This post is dedicated in memory of Shlomo ben Aryeh Zalman. May it be an aliyah for his neshama.By Shoshana Rosa
|Bamidbar - Desert|
This week's parsha completes the counting triad with G-d telling Moshe to organize records of proof on which people were born Jewish; men and women flocked to Moshe's tent with documents showing timelines dating back to the origin of whichever tribe they came from as well as eye witnesses to back up their claims ("I saw where Moshe was born," "I know Eliyahu's parents etc.").
How did Moshe manage to count several million people? He didn't plan the process overnight and he definitely didn't do without prior instructions from the Almighty. In the United states, Americans shudder at the thought of the annual rush that paying their income taxes in time (April 15) brings. Since the alternative is dealing with the IRS and being heavily fined, American citizens manage to organize their paperwork. As a result, they file their income taxes by the dreaded date and everyone goes home heaving a sigh of relief. A country cannot function without its tax payers' money and the citizens paying their income tax cannot do so without some level of prior planning. Thus, top notch organization is a must for both the government and the country dweller.
Lehavdil elef havdalos, (1,000 divisions) we should never compare the two ideas, however, the same parallel can be made with how Moshe did the census at the beginning of sefer Bamidbar (The Book of Numbers). Hashem had a very clear idea about how He wanted His nation organized: whom He would appoint as the leaders of each tribe and what He wanted the formation of tribes encamped around the ohel moed (tent of meeting) to look like etc. Precision was the order of the day.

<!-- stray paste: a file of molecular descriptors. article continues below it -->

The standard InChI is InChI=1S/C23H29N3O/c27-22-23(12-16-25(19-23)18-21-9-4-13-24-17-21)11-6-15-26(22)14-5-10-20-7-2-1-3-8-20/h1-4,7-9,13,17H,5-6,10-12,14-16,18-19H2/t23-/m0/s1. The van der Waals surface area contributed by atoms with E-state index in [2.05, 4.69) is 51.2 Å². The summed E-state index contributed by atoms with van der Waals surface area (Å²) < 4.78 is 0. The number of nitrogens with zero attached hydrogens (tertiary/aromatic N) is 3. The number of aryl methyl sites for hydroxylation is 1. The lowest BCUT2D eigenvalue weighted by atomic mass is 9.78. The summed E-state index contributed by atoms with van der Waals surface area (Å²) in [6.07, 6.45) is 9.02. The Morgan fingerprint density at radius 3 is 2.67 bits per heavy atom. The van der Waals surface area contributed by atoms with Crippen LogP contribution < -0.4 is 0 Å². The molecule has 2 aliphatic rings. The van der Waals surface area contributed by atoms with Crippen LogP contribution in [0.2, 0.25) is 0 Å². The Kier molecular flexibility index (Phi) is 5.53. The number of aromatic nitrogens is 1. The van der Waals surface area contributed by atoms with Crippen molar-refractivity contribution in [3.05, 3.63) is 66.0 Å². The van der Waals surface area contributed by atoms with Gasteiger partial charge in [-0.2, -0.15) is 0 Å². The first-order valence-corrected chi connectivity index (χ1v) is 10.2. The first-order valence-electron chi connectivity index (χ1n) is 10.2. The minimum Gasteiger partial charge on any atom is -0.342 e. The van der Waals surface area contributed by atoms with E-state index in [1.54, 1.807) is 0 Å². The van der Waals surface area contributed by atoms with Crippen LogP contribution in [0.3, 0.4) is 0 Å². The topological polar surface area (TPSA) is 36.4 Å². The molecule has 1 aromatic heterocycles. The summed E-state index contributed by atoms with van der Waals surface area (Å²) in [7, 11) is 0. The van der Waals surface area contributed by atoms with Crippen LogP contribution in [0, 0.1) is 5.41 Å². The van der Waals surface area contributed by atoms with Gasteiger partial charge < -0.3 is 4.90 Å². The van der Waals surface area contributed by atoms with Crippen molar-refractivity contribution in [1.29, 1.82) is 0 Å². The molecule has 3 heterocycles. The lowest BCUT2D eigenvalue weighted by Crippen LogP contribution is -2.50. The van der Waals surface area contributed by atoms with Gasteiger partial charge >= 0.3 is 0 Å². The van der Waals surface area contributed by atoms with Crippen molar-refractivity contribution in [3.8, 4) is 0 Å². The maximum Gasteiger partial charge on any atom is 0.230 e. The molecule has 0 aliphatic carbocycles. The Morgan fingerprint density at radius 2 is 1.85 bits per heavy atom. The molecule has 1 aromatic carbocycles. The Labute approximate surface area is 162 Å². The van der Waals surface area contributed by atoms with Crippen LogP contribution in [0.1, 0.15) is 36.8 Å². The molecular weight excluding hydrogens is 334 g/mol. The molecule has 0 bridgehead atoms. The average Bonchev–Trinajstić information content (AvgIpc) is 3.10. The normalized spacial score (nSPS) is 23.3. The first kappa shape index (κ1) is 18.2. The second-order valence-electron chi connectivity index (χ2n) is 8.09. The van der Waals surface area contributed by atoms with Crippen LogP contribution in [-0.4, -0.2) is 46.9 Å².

Every boss needs a right wing man. Moshe, as we've already established, fit the bill perfectly. First, G-d instructed Moshe to count the men who were of military age: guys ranging from the ages of twenty to sixty. Then, our nation's leader was ordered to find the twelve men G-d had appointed to be the nasi'im (leaders of the tribes). Each nasi would help Moshe and Aaron draw a census of the people in each individual tribe. Who were the men picked to lead? Reuven's was Elizur ben (the son of) Shedeur. Shimon's was Shelumiel ben Zurishaddi. Yehudah's was Nachshon ben Aminadav. Yissachar's was Nethanel ben Zuar. Zevulun's was Eliav ben Helon. The children of Yosef got a double portion, therefore, both his sons are recorded as having nissi'im: Ephraim's was Elishama ben Ammihud and his brother Menashe's was Gamliel ben Pedahzur. Binyamin's was Abidan ben Gideoni. Dan's was Ahiezer ben Ammishaddai. Asher's was Pagiel ben Ochran. Gad's was Eliasaph ben Deuel. Naphtali's was Ahira ben Enan.
Why bother recording the minute details of each and every thing that goes on in this week's parshah? An organized workplace is a well run one to be sure but what purpose is there in recording the step by step process for progeny? One needs to be clear that the messages recorded in parshat Bamidbar can only be explained after one has clarity about the functions and duties that each segment of the Jewish nation received. For instance, we know close to nothing about the nisi'im, save for their names. However, it is possible to deduce their greatness through the telling of the famous feat of Nachshon ben Aminadav who was fearless about entering the yam suf (sea of reeds). Since Yehudah's tribe's leader put his life on the line (after all, he didn't know the sea would split), everyone else followed his example.
The Torah commends paving new paths and ideas that reveal Him in the world. If all these men got picked by G-d Himself to be the torch bearers of our nation, one can imagine, based on the knowledge gleaned from the episode of Nachshon, their piety. No information in the Torah is superfluous; incredible lessons may be unearthed by the determined learner.